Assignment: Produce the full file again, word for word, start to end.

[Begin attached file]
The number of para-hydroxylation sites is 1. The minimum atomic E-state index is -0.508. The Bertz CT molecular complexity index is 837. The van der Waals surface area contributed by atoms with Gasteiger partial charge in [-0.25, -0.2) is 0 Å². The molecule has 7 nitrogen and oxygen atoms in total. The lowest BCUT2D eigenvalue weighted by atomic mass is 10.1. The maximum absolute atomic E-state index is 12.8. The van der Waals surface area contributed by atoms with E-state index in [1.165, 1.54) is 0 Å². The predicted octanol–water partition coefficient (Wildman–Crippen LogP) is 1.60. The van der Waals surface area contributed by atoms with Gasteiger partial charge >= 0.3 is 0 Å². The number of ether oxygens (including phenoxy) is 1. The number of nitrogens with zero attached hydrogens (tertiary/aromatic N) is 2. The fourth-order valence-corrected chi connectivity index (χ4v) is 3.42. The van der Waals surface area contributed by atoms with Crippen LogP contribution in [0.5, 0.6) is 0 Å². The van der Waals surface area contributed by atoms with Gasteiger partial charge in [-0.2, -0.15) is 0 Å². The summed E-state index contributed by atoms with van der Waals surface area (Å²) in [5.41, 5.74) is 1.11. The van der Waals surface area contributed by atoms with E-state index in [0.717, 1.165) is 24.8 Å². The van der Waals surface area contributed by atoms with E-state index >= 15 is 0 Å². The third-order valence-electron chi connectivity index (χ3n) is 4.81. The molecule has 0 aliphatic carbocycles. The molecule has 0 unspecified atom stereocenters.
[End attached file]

The number of para-hydroxylation sites is 1. The minimum atomic E-state index is -0.508. The Bertz CT molecular complexity index is 837. The van der Waals surface area contributed by atoms with Gasteiger partial charge in [-0.25, -0.2) is 0 Å². The molecule has 7 nitrogen and oxygen atoms in total. The lowest BCUT2D eigenvalue weighted by atomic mass is 10.1. The maximum absolute atomic E-state index is 12.8. The van der Waals surface area contributed by atoms with E-state index in [1.165, 1.54) is 0 Å². The predicted octanol–water partition coefficient (Wildman–Crippen LogP) is 1.60. The van der Waals surface area contributed by atoms with Gasteiger partial charge >= 0.3 is 0 Å². The number of ether oxygens (including phenoxy) is 1. The number of nitrogens with zero attached hydrogens (tertiary/aromatic N) is 2. The fourth-order valence-corrected chi connectivity index (χ4v) is 3.42. The van der Waals surface area contributed by atoms with Crippen LogP contribution in [0.5, 0.6) is 0 Å². The van der Waals surface area contributed by atoms with Gasteiger partial charge in [-0.2, -0.15) is 0 Å². The summed E-state index contributed by atoms with van der Waals surface area (Å²) in [5.41, 5.74) is 1.11. The van der Waals surface area contributed by atoms with E-state index in [0.717, 1.165) is 24.8 Å². The van der Waals surface area contributed by atoms with E-state index >= 15 is 0 Å². The third-order valence-electron chi connectivity index (χ3n) is 4.81. The molecule has 0 aliphatic carbocycles. The molecule has 0 unspecified atom stereocenters.